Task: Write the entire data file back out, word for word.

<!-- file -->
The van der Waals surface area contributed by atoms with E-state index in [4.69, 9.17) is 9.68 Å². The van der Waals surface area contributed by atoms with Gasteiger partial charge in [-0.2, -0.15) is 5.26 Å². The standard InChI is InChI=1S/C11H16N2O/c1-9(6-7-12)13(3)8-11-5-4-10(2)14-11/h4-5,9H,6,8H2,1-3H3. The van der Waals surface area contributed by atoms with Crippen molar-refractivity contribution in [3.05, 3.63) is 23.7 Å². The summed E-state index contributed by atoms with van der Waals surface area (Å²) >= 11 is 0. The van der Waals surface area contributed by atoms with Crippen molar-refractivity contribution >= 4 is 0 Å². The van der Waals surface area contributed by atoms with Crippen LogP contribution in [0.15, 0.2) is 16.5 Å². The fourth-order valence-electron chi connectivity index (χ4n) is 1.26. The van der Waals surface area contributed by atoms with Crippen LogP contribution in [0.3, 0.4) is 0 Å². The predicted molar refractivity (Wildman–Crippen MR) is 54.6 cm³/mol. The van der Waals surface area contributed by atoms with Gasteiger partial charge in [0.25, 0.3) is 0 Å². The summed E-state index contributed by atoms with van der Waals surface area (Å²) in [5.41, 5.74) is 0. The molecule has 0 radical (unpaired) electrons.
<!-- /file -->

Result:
The van der Waals surface area contributed by atoms with E-state index in [4.69, 9.17) is 9.68 Å². The van der Waals surface area contributed by atoms with Gasteiger partial charge in [-0.2, -0.15) is 5.26 Å². The standard InChI is InChI=1S/C11H16N2O/c1-9(6-7-12)13(3)8-11-5-4-10(2)14-11/h4-5,9H,6,8H2,1-3H3. The van der Waals surface area contributed by atoms with Crippen molar-refractivity contribution in [3.05, 3.63) is 23.7 Å². The summed E-state index contributed by atoms with van der Waals surface area (Å²) >= 11 is 0. The van der Waals surface area contributed by atoms with Crippen molar-refractivity contribution >= 4 is 0 Å². The van der Waals surface area contributed by atoms with Crippen LogP contribution in [0.15, 0.2) is 16.5 Å². The fourth-order valence-electron chi connectivity index (χ4n) is 1.26. The van der Waals surface area contributed by atoms with Crippen LogP contribution in [0.3, 0.4) is 0 Å². The predicted molar refractivity (Wildman–Crippen MR) is 54.6 cm³/mol. The van der Waals surface area contributed by atoms with Gasteiger partial charge in [0.25, 0.3) is 0 Å². The summed E-state index contributed by atoms with van der Waals surface area (Å²) in [5.41, 5.74) is 0. The molecule has 0 radical (unpaired) electrons.